The University of Wisconsin-Stevens Point Woodland Sports Team of 11 men and nine women secured its fifth straight victory at the 63rd annual Midwestern Foresters’ Conclave in Carbondale, Illinois on April 18.
Conclave is a series of traditional wood-cutting and forestry-related academic competitions. It is considered the championship of Midwestern collegiate timber sports. Eleven teams from around the Midwest attended this year’s conclave.
Kate Witkowski, co-leader and team captain, said the team owes its success to experienced leadership and a dedicated practice schedule. The team formed in 2007, and some of its early members competed in the eastern United States where the level of competition is high.
The team practices an average of twice per week and several Pointers have competed in national collegiate and professional competitions. The final event at conclave is part of the Stihl Collegiate Series of timber sports, and the winner qualifies for the national competition.
“It’s really helpful to have that experience on the team,” Witkowski said. “We have some people that are really driven to do well in it.”
Students competed in 25 events ranging from serious, physically demanding, chopping and sawing to more lighthearted competitions like match-splitting and tobacco-spitting. Academic skill-based events such as lumber identification, tree identification and compass navigation took place throughout the day. Individual winners received points, and scores were totaled for each school.
The team is partially funded by the UWSP chapter of the Society of American Foresters but does fundraise.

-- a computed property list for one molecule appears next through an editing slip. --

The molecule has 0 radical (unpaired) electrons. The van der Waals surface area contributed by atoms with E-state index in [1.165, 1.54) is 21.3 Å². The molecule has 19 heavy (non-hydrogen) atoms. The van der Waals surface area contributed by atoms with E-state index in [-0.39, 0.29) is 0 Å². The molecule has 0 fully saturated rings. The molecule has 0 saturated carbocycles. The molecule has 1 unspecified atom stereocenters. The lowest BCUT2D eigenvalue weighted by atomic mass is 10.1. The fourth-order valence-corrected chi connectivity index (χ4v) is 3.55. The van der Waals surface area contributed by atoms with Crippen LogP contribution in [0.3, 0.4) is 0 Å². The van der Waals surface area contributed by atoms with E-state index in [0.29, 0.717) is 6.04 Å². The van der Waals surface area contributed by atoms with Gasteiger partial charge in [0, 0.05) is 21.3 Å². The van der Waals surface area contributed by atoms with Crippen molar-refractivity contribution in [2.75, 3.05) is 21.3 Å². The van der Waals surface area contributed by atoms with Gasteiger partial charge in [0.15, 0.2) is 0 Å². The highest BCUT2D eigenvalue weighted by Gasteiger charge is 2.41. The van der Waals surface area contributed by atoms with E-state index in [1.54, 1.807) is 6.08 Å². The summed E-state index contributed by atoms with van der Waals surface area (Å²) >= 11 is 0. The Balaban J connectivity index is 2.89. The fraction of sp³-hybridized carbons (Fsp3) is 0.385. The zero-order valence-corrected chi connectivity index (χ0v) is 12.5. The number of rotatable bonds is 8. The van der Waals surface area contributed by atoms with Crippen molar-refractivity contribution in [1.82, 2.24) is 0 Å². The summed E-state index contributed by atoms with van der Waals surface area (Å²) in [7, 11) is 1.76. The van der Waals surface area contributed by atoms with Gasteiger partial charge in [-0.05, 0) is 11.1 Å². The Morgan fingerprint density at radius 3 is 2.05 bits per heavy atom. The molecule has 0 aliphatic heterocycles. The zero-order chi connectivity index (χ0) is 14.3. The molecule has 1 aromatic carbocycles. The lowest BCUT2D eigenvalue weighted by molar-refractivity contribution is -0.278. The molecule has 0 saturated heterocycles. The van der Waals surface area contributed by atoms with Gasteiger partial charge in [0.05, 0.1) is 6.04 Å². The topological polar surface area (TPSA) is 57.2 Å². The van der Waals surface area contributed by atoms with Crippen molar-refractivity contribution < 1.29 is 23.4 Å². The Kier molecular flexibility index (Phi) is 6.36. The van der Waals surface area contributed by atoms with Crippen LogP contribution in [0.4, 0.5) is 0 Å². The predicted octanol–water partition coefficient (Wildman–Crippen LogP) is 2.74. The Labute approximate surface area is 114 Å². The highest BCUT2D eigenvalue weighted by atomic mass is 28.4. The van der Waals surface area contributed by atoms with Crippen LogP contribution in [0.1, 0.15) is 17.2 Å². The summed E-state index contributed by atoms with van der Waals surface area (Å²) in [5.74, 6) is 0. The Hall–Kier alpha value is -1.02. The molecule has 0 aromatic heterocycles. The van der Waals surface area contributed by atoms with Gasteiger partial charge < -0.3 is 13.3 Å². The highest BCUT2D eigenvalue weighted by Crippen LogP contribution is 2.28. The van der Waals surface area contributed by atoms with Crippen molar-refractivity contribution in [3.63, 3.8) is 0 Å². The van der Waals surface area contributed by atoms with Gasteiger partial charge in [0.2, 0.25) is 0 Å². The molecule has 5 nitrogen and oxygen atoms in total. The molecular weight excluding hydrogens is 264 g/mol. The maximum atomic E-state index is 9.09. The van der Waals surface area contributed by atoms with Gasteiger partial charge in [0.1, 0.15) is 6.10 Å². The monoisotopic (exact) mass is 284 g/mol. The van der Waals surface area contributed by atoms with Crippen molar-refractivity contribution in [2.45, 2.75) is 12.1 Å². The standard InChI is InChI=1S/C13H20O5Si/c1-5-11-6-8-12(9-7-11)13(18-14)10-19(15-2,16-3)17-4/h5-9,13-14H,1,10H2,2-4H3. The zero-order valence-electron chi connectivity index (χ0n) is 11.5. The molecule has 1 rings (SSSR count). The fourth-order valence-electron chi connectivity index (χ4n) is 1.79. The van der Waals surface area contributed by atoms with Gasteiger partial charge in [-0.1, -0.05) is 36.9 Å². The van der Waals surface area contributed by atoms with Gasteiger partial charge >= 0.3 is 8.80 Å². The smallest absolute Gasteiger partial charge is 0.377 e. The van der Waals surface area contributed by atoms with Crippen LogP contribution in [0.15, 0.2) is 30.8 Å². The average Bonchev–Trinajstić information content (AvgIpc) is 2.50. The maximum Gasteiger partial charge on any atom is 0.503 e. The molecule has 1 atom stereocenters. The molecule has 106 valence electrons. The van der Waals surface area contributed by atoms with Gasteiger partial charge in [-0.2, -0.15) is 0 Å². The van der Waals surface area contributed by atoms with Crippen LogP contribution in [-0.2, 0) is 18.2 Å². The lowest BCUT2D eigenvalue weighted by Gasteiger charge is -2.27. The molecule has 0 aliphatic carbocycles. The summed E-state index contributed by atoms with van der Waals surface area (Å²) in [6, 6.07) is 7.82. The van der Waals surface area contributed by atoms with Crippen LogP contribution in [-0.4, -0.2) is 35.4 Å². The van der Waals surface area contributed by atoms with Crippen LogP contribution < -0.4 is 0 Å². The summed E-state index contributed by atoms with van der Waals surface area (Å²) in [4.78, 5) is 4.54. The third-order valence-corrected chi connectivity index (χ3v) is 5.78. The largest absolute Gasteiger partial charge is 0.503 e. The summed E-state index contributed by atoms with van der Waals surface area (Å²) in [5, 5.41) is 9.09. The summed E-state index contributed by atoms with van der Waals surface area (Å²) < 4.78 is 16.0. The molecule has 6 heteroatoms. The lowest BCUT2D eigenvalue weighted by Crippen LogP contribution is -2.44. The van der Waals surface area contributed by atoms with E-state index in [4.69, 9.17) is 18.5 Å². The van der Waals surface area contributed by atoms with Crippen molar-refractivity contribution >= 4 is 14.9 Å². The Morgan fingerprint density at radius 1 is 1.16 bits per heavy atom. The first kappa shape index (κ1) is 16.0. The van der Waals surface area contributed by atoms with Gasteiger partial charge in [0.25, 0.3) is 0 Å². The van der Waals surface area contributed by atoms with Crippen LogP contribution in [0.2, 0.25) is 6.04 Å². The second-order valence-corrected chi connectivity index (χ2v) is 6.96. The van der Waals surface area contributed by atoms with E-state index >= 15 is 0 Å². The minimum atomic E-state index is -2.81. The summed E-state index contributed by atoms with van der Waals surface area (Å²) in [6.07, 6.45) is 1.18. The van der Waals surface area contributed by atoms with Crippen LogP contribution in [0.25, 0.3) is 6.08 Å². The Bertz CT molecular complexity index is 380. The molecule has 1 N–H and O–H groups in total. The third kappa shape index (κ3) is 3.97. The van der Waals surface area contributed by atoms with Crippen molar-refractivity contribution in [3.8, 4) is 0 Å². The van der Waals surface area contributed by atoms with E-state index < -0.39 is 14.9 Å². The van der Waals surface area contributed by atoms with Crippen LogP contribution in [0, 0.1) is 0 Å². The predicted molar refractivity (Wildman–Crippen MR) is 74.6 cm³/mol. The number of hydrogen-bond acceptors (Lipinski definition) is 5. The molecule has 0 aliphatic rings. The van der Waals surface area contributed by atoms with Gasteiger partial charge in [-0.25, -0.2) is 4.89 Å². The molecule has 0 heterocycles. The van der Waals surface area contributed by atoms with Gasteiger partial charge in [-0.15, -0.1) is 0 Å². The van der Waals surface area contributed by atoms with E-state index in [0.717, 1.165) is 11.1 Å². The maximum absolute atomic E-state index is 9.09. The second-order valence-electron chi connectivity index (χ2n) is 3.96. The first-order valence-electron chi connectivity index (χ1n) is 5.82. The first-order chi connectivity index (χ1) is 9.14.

“We have some pros in the area that come out and help,” Witkowski said. “We’re not a beer-drinking team that throws axes. We’re a sports team.”
Senior Andrew Roelse said he joined the team as a freshman and enjoys the camaraderie with teammates and competitors. He enjoys conclave because competition is for collegiate competitors only. Many timber sports competitions, Roelse said, are open to professionals and the general public.
Roelse competes in an event called double buck where he and teammate Paul Watson use a crosscut saw to cut through a log as fast as possible.
“Every time I go and saw, I like to think of myself as an old Finnish lumberjack making his last cut for the day,” Roelse said. “I like to remember the history.”
Bringing home a win is important to the team and the university, but competitors value fun and sportsmanship. Roelse said competitors share advice and encouragement throughout the weekend.
“Winning kind of establishes your place as a forestry school,” Roelse said. “We always try and help everyone out a bit.”
Paul Doruska, faculty adviser, said turnover is expected this year and recruiting will be important for success moving forward.
Witkowski said the fall semester will be a big recruiting time for the team. She said anyone with an interest in timber sports is welcome to join, regardless of skills or experience. Women are particularly encouraged to join.
“You don’t have to be a forestry student,” Witkowski said. “It’s really fun. You get to be part of an inclusive group.”